A former colleague recently pointed out 2 New York Times articles on high speed trading. She wondered whether this technique would add to risks in pension plans. Here are the articles:
Hurrying Into the Next Panic?
New York Times – 2009-07-29
... the latest fashion among investment banks and hedge funds: high-frequency algorithmic trading. On top of an already dangerously influential and morally suspect financial minefield is now being added the unthinking power of the machine.
Stock Traders Find Speed Pays, in Milliseconds
New York Times – 2009-07-24
... high-frequency trading ... is suddenly one of the most talked-about and mysterious forces in the markets.
While the articles are written from a US perspective, the same thing is happening in Canada. One of the biggest players is CIBC, which has grown its volume to over 20% of the market by using this trading technique. As the articles point out, the technique is not without criticism. Individual investors complain that they can't buy or sell fast enough to get current prices. And, what happens if the same technique is applied to bonds? Short term movements could have major effects on prices.
All this creates an interesting dilemma; what is the right price for long term investments (that pension plans hold ) when a sizable portion of the market is only interested in extremely short time frames? It also adds to questions as to whether the efficient market hypothesis is still valid.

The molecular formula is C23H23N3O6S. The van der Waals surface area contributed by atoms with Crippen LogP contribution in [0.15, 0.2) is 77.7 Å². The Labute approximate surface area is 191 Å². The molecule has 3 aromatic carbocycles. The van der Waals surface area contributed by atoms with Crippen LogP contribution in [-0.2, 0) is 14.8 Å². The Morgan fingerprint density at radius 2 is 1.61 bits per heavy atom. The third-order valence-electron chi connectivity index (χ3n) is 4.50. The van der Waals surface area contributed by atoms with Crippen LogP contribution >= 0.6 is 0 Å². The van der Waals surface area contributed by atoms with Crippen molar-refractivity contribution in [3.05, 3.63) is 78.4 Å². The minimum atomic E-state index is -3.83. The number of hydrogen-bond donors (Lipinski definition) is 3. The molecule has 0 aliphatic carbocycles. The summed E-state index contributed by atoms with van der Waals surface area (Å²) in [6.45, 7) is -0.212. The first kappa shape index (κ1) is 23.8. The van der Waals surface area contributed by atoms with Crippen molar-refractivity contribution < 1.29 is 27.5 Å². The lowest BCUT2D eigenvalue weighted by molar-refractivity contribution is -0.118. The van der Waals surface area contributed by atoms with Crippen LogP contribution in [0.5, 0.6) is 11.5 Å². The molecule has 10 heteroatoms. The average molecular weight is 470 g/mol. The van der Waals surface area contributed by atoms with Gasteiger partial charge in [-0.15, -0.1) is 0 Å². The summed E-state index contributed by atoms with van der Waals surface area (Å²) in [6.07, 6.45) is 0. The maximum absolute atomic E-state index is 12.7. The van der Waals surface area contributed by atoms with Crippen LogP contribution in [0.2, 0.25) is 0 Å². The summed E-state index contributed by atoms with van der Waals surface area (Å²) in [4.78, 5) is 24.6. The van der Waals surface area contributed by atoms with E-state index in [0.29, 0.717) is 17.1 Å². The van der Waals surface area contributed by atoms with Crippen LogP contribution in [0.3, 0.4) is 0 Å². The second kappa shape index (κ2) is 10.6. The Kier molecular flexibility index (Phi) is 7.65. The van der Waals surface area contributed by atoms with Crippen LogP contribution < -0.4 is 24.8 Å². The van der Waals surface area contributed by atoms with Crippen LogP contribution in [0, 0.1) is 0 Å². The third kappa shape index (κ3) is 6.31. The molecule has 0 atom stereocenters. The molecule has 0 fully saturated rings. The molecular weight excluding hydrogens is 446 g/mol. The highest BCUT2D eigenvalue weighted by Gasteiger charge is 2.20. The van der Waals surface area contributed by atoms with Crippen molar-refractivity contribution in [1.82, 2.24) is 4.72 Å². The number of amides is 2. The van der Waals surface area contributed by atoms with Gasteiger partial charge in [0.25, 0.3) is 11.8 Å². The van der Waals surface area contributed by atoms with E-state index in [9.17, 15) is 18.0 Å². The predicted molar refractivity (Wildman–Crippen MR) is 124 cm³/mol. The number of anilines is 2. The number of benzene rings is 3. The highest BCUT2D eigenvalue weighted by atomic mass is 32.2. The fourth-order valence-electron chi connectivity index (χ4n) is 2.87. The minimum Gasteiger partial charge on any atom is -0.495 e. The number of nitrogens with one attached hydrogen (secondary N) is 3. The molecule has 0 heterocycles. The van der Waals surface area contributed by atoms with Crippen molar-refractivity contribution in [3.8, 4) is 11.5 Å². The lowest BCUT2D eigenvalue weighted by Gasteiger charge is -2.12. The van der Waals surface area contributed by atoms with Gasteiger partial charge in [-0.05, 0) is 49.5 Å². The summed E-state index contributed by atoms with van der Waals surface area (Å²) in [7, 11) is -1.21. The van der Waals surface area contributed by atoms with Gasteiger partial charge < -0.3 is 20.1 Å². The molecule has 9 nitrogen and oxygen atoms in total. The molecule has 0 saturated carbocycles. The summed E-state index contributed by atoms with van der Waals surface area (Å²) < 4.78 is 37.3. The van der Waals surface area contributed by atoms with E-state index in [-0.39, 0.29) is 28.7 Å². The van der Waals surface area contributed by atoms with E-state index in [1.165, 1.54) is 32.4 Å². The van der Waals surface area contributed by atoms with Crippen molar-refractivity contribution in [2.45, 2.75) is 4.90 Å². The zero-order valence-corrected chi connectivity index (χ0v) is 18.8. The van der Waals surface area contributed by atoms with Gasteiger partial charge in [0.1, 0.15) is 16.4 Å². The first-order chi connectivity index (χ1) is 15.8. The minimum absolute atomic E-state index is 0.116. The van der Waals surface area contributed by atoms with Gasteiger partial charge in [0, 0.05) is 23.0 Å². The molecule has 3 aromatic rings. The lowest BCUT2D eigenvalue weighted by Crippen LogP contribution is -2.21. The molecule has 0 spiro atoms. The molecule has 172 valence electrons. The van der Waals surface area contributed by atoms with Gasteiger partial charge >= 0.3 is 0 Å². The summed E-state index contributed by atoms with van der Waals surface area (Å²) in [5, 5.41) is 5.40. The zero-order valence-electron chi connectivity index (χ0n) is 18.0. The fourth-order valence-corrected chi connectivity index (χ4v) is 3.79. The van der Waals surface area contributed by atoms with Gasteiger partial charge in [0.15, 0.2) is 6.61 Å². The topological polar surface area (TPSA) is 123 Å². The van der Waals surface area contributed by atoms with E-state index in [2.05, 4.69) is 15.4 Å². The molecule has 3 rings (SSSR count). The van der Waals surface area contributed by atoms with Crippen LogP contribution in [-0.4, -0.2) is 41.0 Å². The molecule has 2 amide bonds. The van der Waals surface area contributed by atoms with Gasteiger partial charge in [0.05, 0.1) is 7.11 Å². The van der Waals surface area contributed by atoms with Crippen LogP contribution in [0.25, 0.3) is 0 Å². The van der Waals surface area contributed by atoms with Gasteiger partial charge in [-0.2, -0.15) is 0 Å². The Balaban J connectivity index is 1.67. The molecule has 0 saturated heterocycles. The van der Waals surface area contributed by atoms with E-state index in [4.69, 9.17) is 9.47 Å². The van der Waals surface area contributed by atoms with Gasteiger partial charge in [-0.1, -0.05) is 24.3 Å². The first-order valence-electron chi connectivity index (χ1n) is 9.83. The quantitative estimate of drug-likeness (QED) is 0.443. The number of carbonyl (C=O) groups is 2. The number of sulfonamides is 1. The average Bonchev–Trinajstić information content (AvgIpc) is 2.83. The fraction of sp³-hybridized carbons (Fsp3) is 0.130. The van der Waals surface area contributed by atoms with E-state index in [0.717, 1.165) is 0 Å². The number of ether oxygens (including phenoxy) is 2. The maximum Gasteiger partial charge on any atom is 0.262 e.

A Financial Times article included the following comment: "There is also growing acceptance that basic assumptions must be jettisoned. CFAs no longer believe that markets are efficient - meaning that prices incorporate all known information - or that investment returns follow a normal "bell curve" distribution. The search is on to apply biology and psychology to better understand markets."
Some of these basic assumptions are built into current actuarial models, in particular capital asset models used to assess pension plan risks. Perhaps its time to rethink the fundamentals.